On its website, it cites a community-based conservation strategy that included "tightly regulated" trophy hunting in the mid-1990s in Namibia.
The recovery of wildlife has been remarkable.- World Wildlife Fund
"The recovery of wildlife has been remarkable. Namibia now boasts the largest free-roaming population of black rhino, as well as expanding numbers of elephants, lions and giraffes and the world's largest cheetah population. Local communities have also benefitted substantially from the program."
Other arguments in support of trophy hunting suggest that the money hunters pay to kill these animals goes to local communities, especially in places such as Africa.
But the International Fund for Animal Welfare (IFAW) says that while hunters pay roughly $200 million each year for big game hunts in Africa, only about three per cent of those funds go to local communities in the hunting area.
The African lion population has fallen by more than 40 per cent in the past three generations and many elephant and tiger species are now considered endangered, according to the World Wildlife Fund.
In early 2016, in an interview with ITV News, Prince William said "there is a place for trophy hunting," and "that the money that goes from shooting a very old infirm animal goes back into the protection of the other species."
Many animals rights and wildlife groups say that kind of thinking is flawed.
In a 2015 article, environmental activist David Suzuki said humans are "nature's most dangerous and destructive super predator."
Suzuki, host of CBC's The Nature of Things, says that predation is a natural, necessary part of animal existence, but non-human predators target the weak, the young and the old. Humans engaged in trophy hunting are often targeting the largest males, Suzuki says.
A Science magazine report from 2015 titled "The unique ecology of human predators" says that humans kill large predators at nine times the rate at which carnivores typically kill each other.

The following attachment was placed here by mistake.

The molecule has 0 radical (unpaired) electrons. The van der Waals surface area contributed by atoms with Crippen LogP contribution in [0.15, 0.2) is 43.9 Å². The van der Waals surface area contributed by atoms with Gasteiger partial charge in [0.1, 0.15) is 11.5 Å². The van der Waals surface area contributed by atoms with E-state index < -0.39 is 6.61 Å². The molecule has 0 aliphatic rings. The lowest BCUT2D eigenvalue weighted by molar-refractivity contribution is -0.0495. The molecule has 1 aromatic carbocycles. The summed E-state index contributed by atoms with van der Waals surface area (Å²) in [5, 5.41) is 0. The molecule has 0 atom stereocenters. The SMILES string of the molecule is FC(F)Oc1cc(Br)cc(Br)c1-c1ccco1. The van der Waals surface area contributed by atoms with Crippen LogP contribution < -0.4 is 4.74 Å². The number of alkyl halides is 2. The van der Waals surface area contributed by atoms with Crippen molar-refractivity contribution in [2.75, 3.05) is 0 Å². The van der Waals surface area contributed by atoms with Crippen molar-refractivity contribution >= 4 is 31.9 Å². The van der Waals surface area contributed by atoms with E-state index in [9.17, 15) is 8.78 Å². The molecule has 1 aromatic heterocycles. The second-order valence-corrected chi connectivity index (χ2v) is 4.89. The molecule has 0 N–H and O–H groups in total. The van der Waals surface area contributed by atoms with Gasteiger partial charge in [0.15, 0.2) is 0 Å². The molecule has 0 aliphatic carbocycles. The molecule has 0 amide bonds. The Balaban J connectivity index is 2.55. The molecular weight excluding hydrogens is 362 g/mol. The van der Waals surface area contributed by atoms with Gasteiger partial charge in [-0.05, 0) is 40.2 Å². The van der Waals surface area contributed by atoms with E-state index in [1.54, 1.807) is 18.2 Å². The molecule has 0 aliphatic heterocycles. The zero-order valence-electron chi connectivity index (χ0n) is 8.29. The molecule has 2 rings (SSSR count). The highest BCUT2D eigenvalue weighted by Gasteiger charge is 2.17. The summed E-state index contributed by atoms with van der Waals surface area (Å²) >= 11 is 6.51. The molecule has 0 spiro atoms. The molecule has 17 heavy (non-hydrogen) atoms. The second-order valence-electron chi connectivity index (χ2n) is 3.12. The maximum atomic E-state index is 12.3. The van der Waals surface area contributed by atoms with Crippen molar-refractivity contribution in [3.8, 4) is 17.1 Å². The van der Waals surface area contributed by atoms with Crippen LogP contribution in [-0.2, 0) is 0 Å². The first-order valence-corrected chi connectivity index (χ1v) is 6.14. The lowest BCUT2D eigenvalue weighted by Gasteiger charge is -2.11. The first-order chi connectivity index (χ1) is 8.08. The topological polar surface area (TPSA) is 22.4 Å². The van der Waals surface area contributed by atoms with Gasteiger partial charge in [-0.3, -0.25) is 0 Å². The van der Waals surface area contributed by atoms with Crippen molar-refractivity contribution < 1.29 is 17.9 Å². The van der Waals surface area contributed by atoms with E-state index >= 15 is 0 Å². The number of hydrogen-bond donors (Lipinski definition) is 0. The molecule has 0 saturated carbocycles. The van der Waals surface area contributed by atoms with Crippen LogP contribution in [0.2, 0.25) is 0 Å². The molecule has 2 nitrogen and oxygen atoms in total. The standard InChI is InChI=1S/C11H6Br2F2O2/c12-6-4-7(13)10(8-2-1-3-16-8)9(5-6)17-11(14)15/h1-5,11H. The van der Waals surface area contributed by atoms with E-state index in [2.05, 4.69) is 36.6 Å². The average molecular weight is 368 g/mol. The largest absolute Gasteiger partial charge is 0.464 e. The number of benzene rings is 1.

The report says humans are becoming a kind of "super predator" and are killing animals at a frequency that will lead to unprecedented rates of extinction.
Part of this, the study says, is because humans are killing mature animals that would not often come across any predators in the wild.
Cecil the lion
Much of the recent controversy over trophy hunting began with Cecil the lion in July 2015.
Cecil was a popular African tourist attraction that was lured from a protected national park in Zimbabwe and killed by Walter Palmer, a wealthy American trophy hunter. Cecil's killing triggered outrage around the world.
Since then, the United States has banned the import of African lion trophies.
Canada does not ban the import of African lion trophies, but Environment and Climate Change Canada told the fifth estate that that Canada "diligently upholds" the terms of the Convention on International Trade in Endangered Species of Wild Fauna and Flora (CITES), which deals in part with the importation of trophy animals into the country.
The agency said that international trade — including trade in hunting trophies — is controlled by a strict permitting system that "obliges the exporting country to ensure that the harvest was legal and that the harvest and export are not detrimental to the survival of the species in the wild."
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To many, Palmer became public enemy No. 1 in the fight against trophy hunting. But for some like Jadresko, Palmer was the victim.
"It's really unfortunate that he had to go through what he went through I think," Jadresko told the fifth estate. "It's unfortunate that the media portrayed him in the way that they did."